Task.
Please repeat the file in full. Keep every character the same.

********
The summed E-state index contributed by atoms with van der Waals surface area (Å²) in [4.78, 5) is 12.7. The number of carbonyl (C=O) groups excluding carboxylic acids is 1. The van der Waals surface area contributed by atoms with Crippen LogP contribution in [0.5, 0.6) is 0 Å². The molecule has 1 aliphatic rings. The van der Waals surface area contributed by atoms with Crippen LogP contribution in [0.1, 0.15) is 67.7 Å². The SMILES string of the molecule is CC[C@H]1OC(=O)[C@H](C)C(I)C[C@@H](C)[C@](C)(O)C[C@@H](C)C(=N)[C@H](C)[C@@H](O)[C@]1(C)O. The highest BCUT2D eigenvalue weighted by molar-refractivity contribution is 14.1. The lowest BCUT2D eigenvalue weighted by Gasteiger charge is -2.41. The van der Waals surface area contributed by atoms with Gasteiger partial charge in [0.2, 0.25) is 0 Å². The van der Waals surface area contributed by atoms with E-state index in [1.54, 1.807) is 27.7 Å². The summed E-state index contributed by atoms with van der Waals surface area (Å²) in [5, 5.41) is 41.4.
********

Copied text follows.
The summed E-state index contributed by atoms with van der Waals surface area (Å²) in [4.78, 5) is 12.7. The number of carbonyl (C=O) groups excluding carboxylic acids is 1. The van der Waals surface area contributed by atoms with Crippen LogP contribution in [0.5, 0.6) is 0 Å². The molecule has 1 aliphatic rings. The van der Waals surface area contributed by atoms with Crippen LogP contribution in [0.1, 0.15) is 67.7 Å². The SMILES string of the molecule is CC[C@H]1OC(=O)[C@H](C)C(I)C[C@@H](C)[C@](C)(O)C[C@@H](C)C(=N)[C@H](C)[C@@H](O)[C@]1(C)O. The highest BCUT2D eigenvalue weighted by molar-refractivity contribution is 14.1. The lowest BCUT2D eigenvalue weighted by Gasteiger charge is -2.41. The van der Waals surface area contributed by atoms with Gasteiger partial charge in [0.2, 0.25) is 0 Å². The van der Waals surface area contributed by atoms with E-state index in [1.54, 1.807) is 27.7 Å². The summed E-state index contributed by atoms with van der Waals surface area (Å²) in [5, 5.41) is 41.4.